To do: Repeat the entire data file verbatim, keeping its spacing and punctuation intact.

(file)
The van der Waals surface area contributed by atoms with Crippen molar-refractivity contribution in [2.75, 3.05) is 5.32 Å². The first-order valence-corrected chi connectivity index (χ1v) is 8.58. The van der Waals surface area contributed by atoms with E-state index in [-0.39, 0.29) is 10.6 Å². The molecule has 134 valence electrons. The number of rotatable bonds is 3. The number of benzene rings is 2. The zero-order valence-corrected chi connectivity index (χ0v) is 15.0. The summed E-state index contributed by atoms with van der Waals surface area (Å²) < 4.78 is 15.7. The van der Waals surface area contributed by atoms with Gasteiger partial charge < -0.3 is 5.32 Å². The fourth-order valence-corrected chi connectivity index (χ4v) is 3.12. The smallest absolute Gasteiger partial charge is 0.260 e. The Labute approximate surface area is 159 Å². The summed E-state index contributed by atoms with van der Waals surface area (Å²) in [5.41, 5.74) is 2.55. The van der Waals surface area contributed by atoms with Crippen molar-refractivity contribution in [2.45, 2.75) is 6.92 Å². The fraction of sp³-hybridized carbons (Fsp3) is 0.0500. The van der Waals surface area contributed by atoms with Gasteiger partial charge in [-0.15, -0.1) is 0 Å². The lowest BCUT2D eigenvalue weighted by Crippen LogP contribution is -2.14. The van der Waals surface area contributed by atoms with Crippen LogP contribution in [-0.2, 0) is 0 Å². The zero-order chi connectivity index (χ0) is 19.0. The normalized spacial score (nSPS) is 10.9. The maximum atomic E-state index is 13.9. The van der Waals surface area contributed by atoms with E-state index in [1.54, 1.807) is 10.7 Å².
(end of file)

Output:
The van der Waals surface area contributed by atoms with Crippen molar-refractivity contribution in [2.75, 3.05) is 5.32 Å². The first-order valence-corrected chi connectivity index (χ1v) is 8.58. The van der Waals surface area contributed by atoms with E-state index in [-0.39, 0.29) is 10.6 Å². The molecule has 134 valence electrons. The number of rotatable bonds is 3. The number of benzene rings is 2. The zero-order valence-corrected chi connectivity index (χ0v) is 15.0. The summed E-state index contributed by atoms with van der Waals surface area (Å²) < 4.78 is 15.7. The van der Waals surface area contributed by atoms with Gasteiger partial charge < -0.3 is 5.32 Å². The fourth-order valence-corrected chi connectivity index (χ4v) is 3.12. The smallest absolute Gasteiger partial charge is 0.260 e. The Labute approximate surface area is 159 Å². The summed E-state index contributed by atoms with van der Waals surface area (Å²) in [5.41, 5.74) is 2.55. The van der Waals surface area contributed by atoms with Crippen molar-refractivity contribution in [2.45, 2.75) is 6.92 Å². The fraction of sp³-hybridized carbons (Fsp3) is 0.0500. The van der Waals surface area contributed by atoms with Gasteiger partial charge in [-0.15, -0.1) is 0 Å². The lowest BCUT2D eigenvalue weighted by Crippen LogP contribution is -2.14. The van der Waals surface area contributed by atoms with Crippen LogP contribution in [-0.2, 0) is 0 Å². The zero-order chi connectivity index (χ0) is 19.0. The normalized spacial score (nSPS) is 10.9. The maximum atomic E-state index is 13.9. The van der Waals surface area contributed by atoms with E-state index in [1.54, 1.807) is 10.7 Å².